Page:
Vitamin C is a wonderful antioxidant and a powerful boost to an anti-aging regimen. The nutrient performs a variety of functions within the skin, but it is unique in that it is the only antioxidant that boosts collagen production. In fact, vitamin C is required for collagen synthesis. This is why chemists have battled to create gentle but stable forms like ascorbyl tetraisopalmitate for facial creams and serums. These are exceptional innovations in skin care and there are many great vitamin C treatments based on the man-made versions. However, there are also tons of natural forms of vitamin C that are also impressive.
Fruit-based vitamin C used to mean orange or lemon extracts. These have been elbowed out — a bit unfairly in my opinion — by exotic newcomers that often boast to be the most potent source of C on earth. Since they can’t all be, you should take such claims with a pinch of salt. However, don’t let that deter you from getting to know them. Naturally-sourced vitamin C can help protect skin from environmental damage, lessen the look of discoloration and reduce fine lines and wrinkles. Here are some super sources.
This plum from Australia is a classic bush tucker, providing sustaining vitamins to anyone on walkabout. Although called a plum, the kakadu is actually closer to the almond. It leaves oranges in the cold by exceeding their vitamin C content by 100 percent while going head to head with blueberries for phenolic (antioxidant) compounds. One of my new finds, Skin 2 Skin Care, has created an antioxidant SuperOx-C complex from the kakadu. Try Skin 2 Skin 24/7 Rejuvenation Cream ($109 in the shop).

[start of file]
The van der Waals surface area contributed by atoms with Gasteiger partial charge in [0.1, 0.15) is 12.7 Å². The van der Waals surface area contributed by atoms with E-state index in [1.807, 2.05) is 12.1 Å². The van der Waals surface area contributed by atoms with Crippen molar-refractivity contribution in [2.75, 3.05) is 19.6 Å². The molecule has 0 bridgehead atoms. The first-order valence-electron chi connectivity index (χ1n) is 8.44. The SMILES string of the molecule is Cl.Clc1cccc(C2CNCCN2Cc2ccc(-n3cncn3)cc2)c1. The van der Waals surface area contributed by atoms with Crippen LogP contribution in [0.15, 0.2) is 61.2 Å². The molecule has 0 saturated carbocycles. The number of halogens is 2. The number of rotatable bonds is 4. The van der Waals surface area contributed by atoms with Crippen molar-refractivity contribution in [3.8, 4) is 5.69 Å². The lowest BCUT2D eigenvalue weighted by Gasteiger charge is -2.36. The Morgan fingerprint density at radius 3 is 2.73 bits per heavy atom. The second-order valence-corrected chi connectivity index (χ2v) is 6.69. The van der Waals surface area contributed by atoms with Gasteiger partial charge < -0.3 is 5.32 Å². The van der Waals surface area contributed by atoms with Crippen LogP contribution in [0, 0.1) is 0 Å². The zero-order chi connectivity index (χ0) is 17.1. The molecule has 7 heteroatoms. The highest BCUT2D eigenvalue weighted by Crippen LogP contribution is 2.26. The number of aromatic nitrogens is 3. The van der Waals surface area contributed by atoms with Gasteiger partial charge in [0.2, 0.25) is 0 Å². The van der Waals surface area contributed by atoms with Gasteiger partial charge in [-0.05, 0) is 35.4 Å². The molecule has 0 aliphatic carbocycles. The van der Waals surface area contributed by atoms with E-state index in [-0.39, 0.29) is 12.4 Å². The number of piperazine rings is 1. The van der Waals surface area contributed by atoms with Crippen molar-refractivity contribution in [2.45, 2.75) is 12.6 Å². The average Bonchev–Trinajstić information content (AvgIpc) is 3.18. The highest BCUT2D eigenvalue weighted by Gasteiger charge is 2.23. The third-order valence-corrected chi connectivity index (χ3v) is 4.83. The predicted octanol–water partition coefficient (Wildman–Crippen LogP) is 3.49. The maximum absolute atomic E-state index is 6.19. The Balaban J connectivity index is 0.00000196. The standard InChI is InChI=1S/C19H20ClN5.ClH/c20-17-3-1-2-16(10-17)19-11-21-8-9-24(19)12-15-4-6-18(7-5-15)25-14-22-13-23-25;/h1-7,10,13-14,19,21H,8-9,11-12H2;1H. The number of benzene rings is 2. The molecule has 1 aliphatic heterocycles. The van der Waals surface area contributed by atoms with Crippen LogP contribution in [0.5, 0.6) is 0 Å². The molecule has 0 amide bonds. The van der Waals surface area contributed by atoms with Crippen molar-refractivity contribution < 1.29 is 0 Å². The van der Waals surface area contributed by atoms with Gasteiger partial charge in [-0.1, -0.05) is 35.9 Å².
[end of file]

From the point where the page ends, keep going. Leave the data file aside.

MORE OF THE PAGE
It is ironic that scurvy-ridden sailors were floating on a source of vitamin sea (sorry, I had to). The problem is that you have to eat quite a lot of seaweed and most are unpalatable. Algae extracts in your potions and lotions, however, are both tolerable and good for the skin. A good source of algae extract can be found in Sevani Rapid Renewal Resurfacing Crème ($68 in the shop). Bladderwrack is a seaweed that has an especially high amount of vitamin C. You will find it Skin 2 Skin White Tea Face Wash ($37 in the shop).
One large papaya is packed with 235 milligrams of vitamin C and is also an excellent source of vitamin A and potassium. Papaya enzymes act as a great exfoliator and will dissolve dead skin cells, thus softening and brightening the surface of skin. I like antioxidant-rich Sweetsation Orchidee Vitae Age Defying Facial Oil ($34 in the shop).
All berries have vitamin C, including the most ubiquitous like blueberries, strawberries, raspberries and blackberries. But like those trendy smoothie bowls, more exotic berries are finding their way into skin care. The noni berry, goji, acai and acerola are all very potent sources of vitamin C. Sevani Hyaluronic Wrinkle Defense Serum ($68 in the shop) is chockfull of berries, including goji and acai. Or, try Dawn Lorraine Acai & DMAE Firming Serum ($67 in the shop).
This is one of those fruit extracts that I feel is trending. And with good reason. As well as being jam packed with vitamin C, pomegranates boost sunscreen ingredients and prevent UV damage. They also help promote the growth and thickening of human skin. You will find the fruit extract in Dawn Lorraine Pomegranate Lift Crème ($59 in the shop) and Sevani Ageless Radiance Refining AHA Cleanser ($39 in the shop).
100 grams of fresh cayenne chilies provide about nearly 80 milligrams or about 127 percent of the recommended daily dose of vitamin C. They are also a very important source of vitamin A. Try Sciote Antioxidant Scrub & Masque ($65 in the shop).
Although this antioxidant isn’t a form of vitamin C, ferulic acid acts synergistically with and does render vitamin C more powerful. Look for the two in combination to fast-track results. You will find this combo in products from Dr. Dennis Gross Skincare and Your Best Face.